Step 5 Know Your Child's Rights

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Let's start with the big picture

Before you request that your child's school do a formal evaluation for learning accommodations and services, it's important to be aware of what help may actually be available.

There are two federal civil rights laws that protect the educational rights of children with ADHD and other disabilities: Section 504 of the Rehabilitation Act of 1973 and the Individuals with Disabilities Education Act. These laws provide guidance for the education of all students with disabilities in public schools that receive federal funds.

Federal Civil Rights Laws

  • Both laws guarantee children with disabilities a "free appropriate public education" (FAPE), meaning it's free to parents, caregivers, and children, generally provided in the public school, and appropriate for the child.
  • Both recommend that children be educated in the "least restrictive environment ," with nondiscriminatory evaluations and assessments and periodic reevaluation.
  • Section 504 defines disability more broadly than IDEA, so it may be less burdensome to qualify for and may get implemented faster.
  • IDEA is best known for its main provision, the IEP, or Individualized Education Program. An IEP can be harder to qualify for and can take longer to get, though it may offer more comprehensive educational benefits.

Which program is right for your child?

Everyone's circumstances may be a little different. Section 504 is for children whose educational needs can be addressed through changes in the general curriculum and classroom. An IEP provides a more comprehensive educational plan than Section 504. Information on this website is focused on Section 504. For more information on IDEA, check out Children and Adults with Attention-Deficit/Hyperactivity Disorder (CHADD) at chadd.org.


Below are the main points on IEPs and Section 504 plans, so you can get the gist of each and decide what's right for you and your child.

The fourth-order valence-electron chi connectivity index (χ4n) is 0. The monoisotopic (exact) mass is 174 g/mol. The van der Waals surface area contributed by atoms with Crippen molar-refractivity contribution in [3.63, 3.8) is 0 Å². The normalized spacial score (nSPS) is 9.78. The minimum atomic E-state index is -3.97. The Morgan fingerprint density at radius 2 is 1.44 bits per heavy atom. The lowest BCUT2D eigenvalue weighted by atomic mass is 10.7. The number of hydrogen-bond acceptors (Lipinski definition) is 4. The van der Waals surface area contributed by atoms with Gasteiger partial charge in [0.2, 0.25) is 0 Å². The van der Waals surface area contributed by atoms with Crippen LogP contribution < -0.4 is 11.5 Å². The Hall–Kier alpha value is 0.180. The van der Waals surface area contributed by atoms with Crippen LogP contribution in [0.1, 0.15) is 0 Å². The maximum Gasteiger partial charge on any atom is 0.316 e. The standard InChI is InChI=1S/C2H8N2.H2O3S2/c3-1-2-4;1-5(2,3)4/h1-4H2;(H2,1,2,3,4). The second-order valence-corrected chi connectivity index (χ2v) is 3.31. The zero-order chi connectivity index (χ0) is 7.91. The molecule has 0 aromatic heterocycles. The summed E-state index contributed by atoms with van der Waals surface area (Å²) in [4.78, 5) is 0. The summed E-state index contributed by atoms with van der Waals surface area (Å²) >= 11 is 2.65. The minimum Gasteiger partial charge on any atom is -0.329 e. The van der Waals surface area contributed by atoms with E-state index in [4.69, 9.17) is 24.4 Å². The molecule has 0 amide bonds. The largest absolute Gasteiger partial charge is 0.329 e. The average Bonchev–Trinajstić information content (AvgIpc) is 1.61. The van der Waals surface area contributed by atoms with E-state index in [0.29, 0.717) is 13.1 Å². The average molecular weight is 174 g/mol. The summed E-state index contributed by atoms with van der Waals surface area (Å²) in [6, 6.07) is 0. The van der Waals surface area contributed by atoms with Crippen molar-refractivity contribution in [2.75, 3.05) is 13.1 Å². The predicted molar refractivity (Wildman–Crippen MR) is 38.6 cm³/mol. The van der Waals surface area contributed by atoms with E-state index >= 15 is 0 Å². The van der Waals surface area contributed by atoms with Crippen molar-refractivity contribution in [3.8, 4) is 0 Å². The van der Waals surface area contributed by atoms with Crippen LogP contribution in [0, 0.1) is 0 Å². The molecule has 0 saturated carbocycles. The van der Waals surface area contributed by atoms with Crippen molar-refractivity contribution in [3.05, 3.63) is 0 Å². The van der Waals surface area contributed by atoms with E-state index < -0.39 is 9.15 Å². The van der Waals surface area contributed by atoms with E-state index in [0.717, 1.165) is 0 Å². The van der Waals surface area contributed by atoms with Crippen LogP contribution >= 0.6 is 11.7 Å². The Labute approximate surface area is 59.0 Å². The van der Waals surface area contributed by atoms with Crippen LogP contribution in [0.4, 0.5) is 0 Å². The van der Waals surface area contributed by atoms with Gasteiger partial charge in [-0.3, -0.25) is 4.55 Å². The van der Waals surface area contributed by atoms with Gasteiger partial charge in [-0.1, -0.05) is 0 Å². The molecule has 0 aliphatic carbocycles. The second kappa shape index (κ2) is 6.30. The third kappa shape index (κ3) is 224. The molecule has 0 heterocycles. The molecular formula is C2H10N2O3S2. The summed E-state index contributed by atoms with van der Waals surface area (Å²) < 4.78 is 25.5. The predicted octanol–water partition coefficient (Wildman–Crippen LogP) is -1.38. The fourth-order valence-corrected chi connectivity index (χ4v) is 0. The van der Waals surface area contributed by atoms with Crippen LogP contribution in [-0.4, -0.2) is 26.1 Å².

IEP Section 504
Full name
  • Individualized Education Program
  • Section 504 of the Rehabilitation Act of 1973
In a nutshell
  • A structured and individualized learning plan designed to meet the needs of children with disabilities
  • A less comprehensive learning plan for reasonable accommodations
To qualify
  • The child's disability must impact educational performance
  • The child has a disability that "substantially limits" a major life function, like learning or concentrating
The details
  • Parent/caregiver and teacher jointly decide child's needs, services, and anticipated outcomes
  • Federal government mandates portfolio of services
  • IEP must be in writing
  • Services are provided either in a separate classroom or in the regular classroom
  • Provides for services like tutoring and speech therapy
  • Must include a transition plan for children ages 16 and older to prepare the child for life after high school
  • Parental/caregiver involvement in making decisions is not required (though parents/caregivers are usually included)
  • School decides what services to offer
  • A 504 plan can be oral or written
  • Services are generally provided in the regular classroom, though occasionally in special education classrooms, as determined by the school
  • Less likely to offer more costly services, such as speech therapy
  • Transition plan is optional
Good to know
  • It takes more than an ADHD diagnosis; there is a rigorous process to qualify
  • Section 504 is not limited to general education services. A child may receive any service or support his or her 504 team deems necessary
Time period covered
  • Through high school
  • May apply through technical school, college, or university
How long to get services?
  • 2 to 3 months for evaluation of eligibility; varies by state
  • Evaluation and implementation process is usually quicker than an IEP
 

It is important to note that private schools may have similar plans in place. Parents and caregivers who would like to speak to their child's school about having a formal plan put in place should ask their principal about the school's "services plans."